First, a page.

A. Jassawalla and H. Sashittal, "Strategies of Effective New Product Team Leaders," California Management Review, vol. 42, no. 2, pp. 34-51, Winter 2000.
Published in the Winter of 2000 volume of California Management Review, A. Jassawalla and H. Sashittal’s article titled “Strategies of Effective New Product Team Leaders” presents a process for team leader transformation aimed at improving new product development (NPD).
Traditional NPD literature provides team leaders with guidance on what they should do to be effective. The literature and main-stream training provides NPD team leaders with a toolbox of “do this and you will reap the rewards” type strategies. Many of these tools include “soft” skills such as effective communication, human side interaction, and conflict resolution. Jaswalla and Sashittal believe that simply knowing the best practices of NPD team leadership isn’t enough to guarantee successful new product development. Team leaders and Senior Managers alike, must commit to developing critical interpersonal skills which companies tend to overlook.
The authors present a new process of team leadership which includes effective ways to mitigate typical environmental forces encountered in NPD. The article provides helpful strategies for interpreting these forces, developing action plans, and examples of actions team leaders take to help transform their teams.
KEY LEARNING POINTS
Jaswalla and Sashittal present the key finding of their study; five key milestones as well as environmental forces with corresponding objectives and strategies employed by effective team leaders. These objectives and strategies are necessary for team transformation and rapid new product development.
Often NPD decisions are driven by a controlling R&D department. In this environment, NPD is hampered due to a sequential development process and disconnected team members. Because R&D often plays a dominating secretive role, critical input from other functional team members may not be sought after or volunteered. Because of these factors, other functional groups may not really feel committed to the development process. Jaswalla and Sashittal found that the most effective team leaders actively developed relationships with key department heads in other functional areas. By actively engaging the other key functional groups, disseminating information to the entire team, and holding each member accountable for input into the team as well as their own output, effective team leaders ensure commitment from the entire NPD team. In general, I agree with the authors’ analysis. However depending on the organizational structure of the company, obtaining commitment and holding members accountable might be very difficult. I’ve seen cases where members are committed to the team but their functional area managers may not be as open to accepting responsibility for NPD delays.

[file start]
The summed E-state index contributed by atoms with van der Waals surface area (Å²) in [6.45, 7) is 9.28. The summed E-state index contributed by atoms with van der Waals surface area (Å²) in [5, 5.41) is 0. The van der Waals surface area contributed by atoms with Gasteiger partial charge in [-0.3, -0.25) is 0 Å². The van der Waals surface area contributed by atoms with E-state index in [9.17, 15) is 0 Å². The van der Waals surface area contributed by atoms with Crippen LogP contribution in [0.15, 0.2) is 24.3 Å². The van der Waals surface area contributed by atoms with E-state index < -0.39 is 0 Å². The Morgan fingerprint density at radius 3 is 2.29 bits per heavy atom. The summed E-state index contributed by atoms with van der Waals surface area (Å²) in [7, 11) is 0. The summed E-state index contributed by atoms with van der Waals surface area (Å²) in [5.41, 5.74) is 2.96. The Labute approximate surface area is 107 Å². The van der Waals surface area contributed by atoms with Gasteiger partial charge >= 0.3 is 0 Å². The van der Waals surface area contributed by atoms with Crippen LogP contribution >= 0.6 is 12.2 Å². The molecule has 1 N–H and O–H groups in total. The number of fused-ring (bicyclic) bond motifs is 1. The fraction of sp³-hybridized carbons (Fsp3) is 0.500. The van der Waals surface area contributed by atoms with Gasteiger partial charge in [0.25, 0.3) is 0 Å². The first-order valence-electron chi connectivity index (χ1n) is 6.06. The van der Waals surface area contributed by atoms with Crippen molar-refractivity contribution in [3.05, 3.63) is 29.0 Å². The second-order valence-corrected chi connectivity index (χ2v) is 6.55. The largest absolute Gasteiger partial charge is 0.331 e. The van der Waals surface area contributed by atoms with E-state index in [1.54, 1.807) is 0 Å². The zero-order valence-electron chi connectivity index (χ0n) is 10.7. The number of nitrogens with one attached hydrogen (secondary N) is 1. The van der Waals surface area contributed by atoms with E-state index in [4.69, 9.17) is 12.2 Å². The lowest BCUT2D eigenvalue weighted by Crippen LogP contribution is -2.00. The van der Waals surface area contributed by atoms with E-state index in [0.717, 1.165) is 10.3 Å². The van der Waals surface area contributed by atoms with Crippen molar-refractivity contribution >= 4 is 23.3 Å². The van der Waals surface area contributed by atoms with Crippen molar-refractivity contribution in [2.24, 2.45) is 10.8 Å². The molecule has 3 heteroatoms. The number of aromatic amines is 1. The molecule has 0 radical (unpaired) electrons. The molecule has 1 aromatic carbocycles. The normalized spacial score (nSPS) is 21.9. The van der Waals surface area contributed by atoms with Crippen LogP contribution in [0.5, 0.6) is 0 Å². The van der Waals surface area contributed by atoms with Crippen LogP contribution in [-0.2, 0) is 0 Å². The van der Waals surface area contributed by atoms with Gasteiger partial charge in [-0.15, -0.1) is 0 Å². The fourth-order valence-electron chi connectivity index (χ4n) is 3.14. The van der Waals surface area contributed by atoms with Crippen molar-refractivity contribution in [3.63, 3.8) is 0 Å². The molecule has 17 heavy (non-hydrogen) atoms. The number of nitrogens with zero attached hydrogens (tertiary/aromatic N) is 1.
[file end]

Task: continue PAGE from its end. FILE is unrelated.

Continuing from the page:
Jaswalla and Sashittal found that in order to have rapid decision making in new product development, information must be shared openly with the team. Effective leaders eliminate information that is hard to understand or explain. These leaders boost communication through increased meetings, the collation of information, and in some cases physically co-locating key members. Personally, I think establishing the proper level of communication is difficult. The solutions presented by the authors may not work for some organizations and teams. For example, increasing the frequency of meetings may actually hamper R&D as engineers may be stuck in meetings all day.